For some reason, during these last 6 weeks of quarantine, I haven’t felt like working on big projects. It would be the perfect time to finish up a bunch of UFOs, but what do I do? Start a bunch of new things. Little things that I can finish quickly. For example, the picture below shows the projects that I made last weekend.
What was I thinking, making a St. Patrick’s Day pillow at the end of April? Well, I had the fabric for the front, border and back all cut out since the week before St. Patrick’s Day, but just couldn’t decide what to put on the front. Then, last week, I saw the Irish Blessing embroidery file on sale, and that decided it! I knew that if I let the project sit until next year, I would lose it somewhere, so I just went ahead and made it. Next time, I’ll use a different stabilizer, because the embroidery pulled a little too much and left some wrinkles which I can’t iron out.
The cute little owl stuffie has a pocket in the front, so I think that I will sit it on the end table and use it to hold my embroidery scissors or maybe a few crochet hooks.
The trivet is made out of fabric twine, which I started making a couple of years ago. It is a great way to use up those thin strips of fabric that you hate to throw away, but are too small to use for much of anything. I wasn’t really sure what I was going to do with it, but it is a good project to make when you are sitting in front of the TV and don’t want to have to concentrate on what you are working on, but can’t stand to just sit in front of the TV. One day last week, I saw a video on Debby Brown’s website (https://www.debbybrownquilts.com/) where she made coasters and trivets out of fabric twine. Until I saw that video, I didn’t think that a needle would go through the twine because it is so tightly twisted. Her twine is twisted a little more loosely than mine, but I figured that I would try it to see what would happen. I’m happy to report that I only broke one needle. ^.^ This trivet is about 8 inches across, and it only used one smallish ball of the twine that I have made so far. And I have tons of narrow strips to make more twine. There might be a rug in my future….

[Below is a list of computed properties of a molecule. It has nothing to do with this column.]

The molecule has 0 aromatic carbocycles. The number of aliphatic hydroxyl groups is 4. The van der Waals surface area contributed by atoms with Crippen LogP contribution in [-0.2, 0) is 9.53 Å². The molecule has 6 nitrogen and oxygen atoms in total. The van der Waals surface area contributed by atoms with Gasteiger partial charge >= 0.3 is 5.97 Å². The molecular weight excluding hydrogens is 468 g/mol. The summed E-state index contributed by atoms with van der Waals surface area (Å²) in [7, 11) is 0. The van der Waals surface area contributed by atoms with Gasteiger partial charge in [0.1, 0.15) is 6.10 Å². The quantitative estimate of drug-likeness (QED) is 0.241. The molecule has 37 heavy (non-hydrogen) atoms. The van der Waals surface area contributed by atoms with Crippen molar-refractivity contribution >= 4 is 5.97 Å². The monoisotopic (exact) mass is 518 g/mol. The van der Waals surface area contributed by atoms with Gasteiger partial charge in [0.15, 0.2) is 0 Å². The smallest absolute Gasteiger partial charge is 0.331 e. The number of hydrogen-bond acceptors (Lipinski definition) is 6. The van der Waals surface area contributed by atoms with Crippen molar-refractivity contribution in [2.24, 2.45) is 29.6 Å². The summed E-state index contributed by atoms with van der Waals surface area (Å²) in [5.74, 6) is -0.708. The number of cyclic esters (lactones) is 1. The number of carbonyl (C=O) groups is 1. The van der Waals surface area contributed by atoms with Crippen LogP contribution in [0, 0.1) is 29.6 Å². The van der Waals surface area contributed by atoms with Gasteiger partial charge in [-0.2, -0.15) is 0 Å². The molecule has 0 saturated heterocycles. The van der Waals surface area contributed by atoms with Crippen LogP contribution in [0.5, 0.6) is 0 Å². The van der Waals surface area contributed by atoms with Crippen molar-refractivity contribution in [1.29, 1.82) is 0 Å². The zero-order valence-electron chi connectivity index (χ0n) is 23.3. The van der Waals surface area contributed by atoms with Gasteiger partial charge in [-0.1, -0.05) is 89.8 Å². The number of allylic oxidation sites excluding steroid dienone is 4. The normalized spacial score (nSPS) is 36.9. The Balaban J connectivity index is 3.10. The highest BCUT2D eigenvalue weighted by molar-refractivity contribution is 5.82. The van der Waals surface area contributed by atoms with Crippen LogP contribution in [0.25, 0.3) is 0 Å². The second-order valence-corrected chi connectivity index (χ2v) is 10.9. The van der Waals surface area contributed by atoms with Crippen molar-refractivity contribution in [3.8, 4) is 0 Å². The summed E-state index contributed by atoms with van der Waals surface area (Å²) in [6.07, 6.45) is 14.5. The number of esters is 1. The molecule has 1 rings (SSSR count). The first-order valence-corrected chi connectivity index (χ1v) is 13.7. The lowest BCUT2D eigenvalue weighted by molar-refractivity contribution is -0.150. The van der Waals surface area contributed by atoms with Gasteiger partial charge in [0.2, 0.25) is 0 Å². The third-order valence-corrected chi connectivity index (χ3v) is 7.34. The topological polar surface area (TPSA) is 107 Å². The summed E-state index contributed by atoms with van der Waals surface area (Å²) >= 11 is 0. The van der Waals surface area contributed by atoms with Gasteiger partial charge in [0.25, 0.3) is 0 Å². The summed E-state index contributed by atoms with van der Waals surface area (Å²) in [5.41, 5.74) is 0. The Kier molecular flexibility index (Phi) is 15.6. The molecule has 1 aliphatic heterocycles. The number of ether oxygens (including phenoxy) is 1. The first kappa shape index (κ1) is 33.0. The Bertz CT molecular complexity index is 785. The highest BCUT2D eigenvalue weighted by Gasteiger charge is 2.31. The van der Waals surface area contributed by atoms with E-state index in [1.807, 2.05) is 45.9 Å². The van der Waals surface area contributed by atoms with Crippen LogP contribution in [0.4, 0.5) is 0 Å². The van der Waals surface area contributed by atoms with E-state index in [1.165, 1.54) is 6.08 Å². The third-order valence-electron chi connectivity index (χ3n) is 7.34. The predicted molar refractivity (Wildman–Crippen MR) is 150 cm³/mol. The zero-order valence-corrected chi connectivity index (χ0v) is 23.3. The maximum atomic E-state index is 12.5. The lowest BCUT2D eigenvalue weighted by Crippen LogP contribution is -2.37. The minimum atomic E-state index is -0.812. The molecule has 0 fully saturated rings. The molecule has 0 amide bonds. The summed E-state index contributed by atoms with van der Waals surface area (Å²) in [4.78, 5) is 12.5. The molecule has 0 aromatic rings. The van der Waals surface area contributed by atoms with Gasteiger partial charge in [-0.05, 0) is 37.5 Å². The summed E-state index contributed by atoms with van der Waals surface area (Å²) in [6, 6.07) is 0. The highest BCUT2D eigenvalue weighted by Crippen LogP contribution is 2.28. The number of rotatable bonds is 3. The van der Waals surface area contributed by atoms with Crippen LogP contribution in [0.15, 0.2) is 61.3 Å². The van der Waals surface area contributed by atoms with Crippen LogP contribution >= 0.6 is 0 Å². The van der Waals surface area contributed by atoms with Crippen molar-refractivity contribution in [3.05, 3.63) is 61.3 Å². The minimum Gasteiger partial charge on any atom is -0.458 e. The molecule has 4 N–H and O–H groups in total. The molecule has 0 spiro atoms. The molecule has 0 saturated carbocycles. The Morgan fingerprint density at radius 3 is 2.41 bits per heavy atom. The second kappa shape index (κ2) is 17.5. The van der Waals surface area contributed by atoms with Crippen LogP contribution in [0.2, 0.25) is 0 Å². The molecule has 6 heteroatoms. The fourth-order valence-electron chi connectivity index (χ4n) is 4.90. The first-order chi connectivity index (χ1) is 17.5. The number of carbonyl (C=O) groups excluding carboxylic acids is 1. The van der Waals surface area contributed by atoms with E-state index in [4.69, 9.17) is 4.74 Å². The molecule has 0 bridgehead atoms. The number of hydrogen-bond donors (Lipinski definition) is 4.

Anyway, this week’s Project Quilting Quarantine theme is Vintage. I looked up the definition of Vintage. There doesn’t seem to be a consensus, but one definition is something that is at least 20 years old.
In the early 2000’s, I was part of an online swap group for what at the time were called ‘nickel squares’. The intent of the group was to get a variety of fabrics to make the quilts in the book “Nickel Quilts” by Pat Speth and Charlene Thode. This was well before charm packs were introduced. I think that the swap was run in Yahoo Groups. A theme was announced, and then you would go into the site and sign up for the swap if you were interested. From what I recall, you would need to cut 5 (or 6?) different fabrics into 5-inch squares, pair up the squares, keep a pair cut from each fabric for yourself and send the rest to the quilter who was in charge of the swap. She would then switch them all around and send you back the same number of nickel squares that you sent in, but they would all be fabrics from other quilters. It was rather convoluted, but it was a good way to get the variety of squares needed to make the quilts in the Nickel Quilts book.
I swapped and I swapped, but somehow, I never made any of the quilts. But I have found other uses for the nickel squares, so all the work was worth it in the end.
Anyway, I still have a whole bin full of those nickels. I’m not sure that they are quite 20 years old, but since the PQQ rules can be loosely followed, I am calling them Vintage! Here is the table runner that I made using some of my vintage nickel squares. It was made from a brilliant pattern designed by Gudrun Erla called L’il Kim. The brilliant part is that it uses a charm pack with no extra fabric to make a table runner! I used 20 dark and 20 cream nickel squares instead of a charm pack, and I really like the way that it turned out.